Kepler-16b is a Saturn-sized planet 200 light-years away that orbits a pair of stars with about two-thirds and one-fifth the mass of the sun, respectively. Yet with no solid surface to stand on, the planet seems unlikely to have any creatures on it watching the spectacular view of a double sunset.
But in a recent arxiv paper, astronomers posit that a hypothetical moon — which might be rocky like the moons of Jupiter and Saturn — could have the right temperature to host life. That’s because as the planet travels in its 229-day orbit around its dual parent stars, it would experience variation in the amount of light and heat it receives, essentially causing seasons. Changing seasons, in turn, can be responsible for weather patterns that stir up chemical reactions and are conducive to life.
The authors calculate that during the planet’s “summer,” it would receive approximately the same amount of sunlight as Mars, a planet with temperatures ranging between 68 and -124 degrees Fahrenheit. During its “winter” it would still be gathering more than six times the sunlight than Jupiter’s icy moon Europa, where the average surface temperature is -276 degrees Fahrenheit.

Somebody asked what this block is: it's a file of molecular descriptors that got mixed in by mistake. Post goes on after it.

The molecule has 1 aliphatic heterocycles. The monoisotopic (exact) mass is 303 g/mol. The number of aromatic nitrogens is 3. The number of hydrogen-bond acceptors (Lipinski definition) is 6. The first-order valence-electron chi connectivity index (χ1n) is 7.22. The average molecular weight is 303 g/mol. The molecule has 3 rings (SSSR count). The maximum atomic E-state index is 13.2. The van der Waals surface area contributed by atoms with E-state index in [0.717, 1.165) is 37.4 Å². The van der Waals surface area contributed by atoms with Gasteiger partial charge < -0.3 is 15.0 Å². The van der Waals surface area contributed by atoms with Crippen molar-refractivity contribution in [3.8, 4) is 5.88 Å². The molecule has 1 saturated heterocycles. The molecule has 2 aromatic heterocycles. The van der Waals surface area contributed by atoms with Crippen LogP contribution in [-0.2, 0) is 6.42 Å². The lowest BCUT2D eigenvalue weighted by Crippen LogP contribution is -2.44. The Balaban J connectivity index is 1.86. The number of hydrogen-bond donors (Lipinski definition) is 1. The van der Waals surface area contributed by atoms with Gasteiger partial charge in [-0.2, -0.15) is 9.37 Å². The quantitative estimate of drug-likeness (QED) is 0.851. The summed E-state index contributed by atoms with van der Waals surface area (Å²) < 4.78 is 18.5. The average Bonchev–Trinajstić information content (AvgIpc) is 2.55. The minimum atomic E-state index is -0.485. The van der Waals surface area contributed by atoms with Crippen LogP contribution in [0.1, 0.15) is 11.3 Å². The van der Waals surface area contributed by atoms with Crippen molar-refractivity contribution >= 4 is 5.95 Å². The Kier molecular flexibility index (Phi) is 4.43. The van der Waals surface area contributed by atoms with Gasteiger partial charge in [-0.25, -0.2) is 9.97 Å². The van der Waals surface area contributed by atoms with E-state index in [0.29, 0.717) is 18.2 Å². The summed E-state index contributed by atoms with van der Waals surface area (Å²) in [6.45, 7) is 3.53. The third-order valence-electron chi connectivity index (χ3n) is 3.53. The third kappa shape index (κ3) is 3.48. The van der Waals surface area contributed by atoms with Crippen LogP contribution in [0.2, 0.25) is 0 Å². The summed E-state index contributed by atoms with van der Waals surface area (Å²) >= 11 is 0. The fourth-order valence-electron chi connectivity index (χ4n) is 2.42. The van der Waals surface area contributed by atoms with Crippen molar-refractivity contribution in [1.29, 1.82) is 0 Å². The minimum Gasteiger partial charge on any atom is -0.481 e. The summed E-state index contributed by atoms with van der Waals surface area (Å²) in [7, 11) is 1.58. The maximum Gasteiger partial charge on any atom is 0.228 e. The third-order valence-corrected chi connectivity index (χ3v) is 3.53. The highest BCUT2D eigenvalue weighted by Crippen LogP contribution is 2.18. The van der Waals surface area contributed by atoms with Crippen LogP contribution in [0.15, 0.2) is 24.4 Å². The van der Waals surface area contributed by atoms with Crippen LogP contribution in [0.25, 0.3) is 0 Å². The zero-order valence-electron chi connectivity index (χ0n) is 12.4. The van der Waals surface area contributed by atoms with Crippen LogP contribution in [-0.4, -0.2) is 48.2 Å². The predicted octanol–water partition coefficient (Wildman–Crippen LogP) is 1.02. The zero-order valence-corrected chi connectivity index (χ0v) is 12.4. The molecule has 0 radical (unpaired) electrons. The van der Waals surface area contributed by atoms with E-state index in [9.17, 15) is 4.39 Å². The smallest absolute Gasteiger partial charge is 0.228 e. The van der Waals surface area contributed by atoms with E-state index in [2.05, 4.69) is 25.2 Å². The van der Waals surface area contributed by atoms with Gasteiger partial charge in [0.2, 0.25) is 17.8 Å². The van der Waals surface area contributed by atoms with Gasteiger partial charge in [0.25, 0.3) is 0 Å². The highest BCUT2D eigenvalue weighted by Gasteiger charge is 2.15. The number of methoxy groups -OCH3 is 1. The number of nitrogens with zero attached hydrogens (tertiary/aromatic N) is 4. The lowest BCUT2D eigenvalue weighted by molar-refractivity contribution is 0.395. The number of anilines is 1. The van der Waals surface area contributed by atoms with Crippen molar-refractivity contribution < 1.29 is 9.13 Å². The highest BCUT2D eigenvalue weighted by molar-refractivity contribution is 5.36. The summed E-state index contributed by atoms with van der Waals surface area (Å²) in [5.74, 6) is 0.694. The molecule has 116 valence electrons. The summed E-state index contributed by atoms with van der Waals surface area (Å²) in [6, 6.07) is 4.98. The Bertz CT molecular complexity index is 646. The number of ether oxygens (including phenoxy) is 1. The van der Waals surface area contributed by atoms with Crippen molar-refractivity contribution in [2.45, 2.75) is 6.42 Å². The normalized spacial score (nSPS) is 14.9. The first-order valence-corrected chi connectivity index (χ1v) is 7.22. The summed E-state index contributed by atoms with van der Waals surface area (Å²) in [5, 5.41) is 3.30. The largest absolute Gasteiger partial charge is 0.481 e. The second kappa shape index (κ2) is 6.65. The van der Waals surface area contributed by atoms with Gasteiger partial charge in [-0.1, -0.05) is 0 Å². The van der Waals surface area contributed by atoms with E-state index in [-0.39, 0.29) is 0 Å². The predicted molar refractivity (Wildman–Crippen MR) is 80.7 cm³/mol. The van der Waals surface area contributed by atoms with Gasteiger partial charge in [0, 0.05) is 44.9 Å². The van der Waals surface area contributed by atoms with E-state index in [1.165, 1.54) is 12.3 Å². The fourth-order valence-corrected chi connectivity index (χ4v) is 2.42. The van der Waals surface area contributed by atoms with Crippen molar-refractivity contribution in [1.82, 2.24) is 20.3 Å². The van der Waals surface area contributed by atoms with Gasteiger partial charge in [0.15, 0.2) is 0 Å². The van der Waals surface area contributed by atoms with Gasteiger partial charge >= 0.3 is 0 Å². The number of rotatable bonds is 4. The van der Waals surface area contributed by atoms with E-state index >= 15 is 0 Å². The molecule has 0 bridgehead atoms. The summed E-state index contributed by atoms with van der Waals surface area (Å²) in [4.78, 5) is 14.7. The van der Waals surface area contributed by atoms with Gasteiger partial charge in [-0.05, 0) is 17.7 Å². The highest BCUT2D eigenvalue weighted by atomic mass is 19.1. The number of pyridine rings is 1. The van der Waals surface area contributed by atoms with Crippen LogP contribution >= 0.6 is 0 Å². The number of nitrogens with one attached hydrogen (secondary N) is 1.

Though this might still seem rather cold to the majority of beings on Earth, scientists know that life can survive under extreme conditions. No Martian life has yet been found, but researchers still consider it a possibility. Europa is also thought to be a good place to search for life since it contains a large ocean of liquid water beneath its frozen crust.
Given these conditions, the authors wrote that “astrobiologists may have cause to take note” regarding the potential moons of Kepler-16b.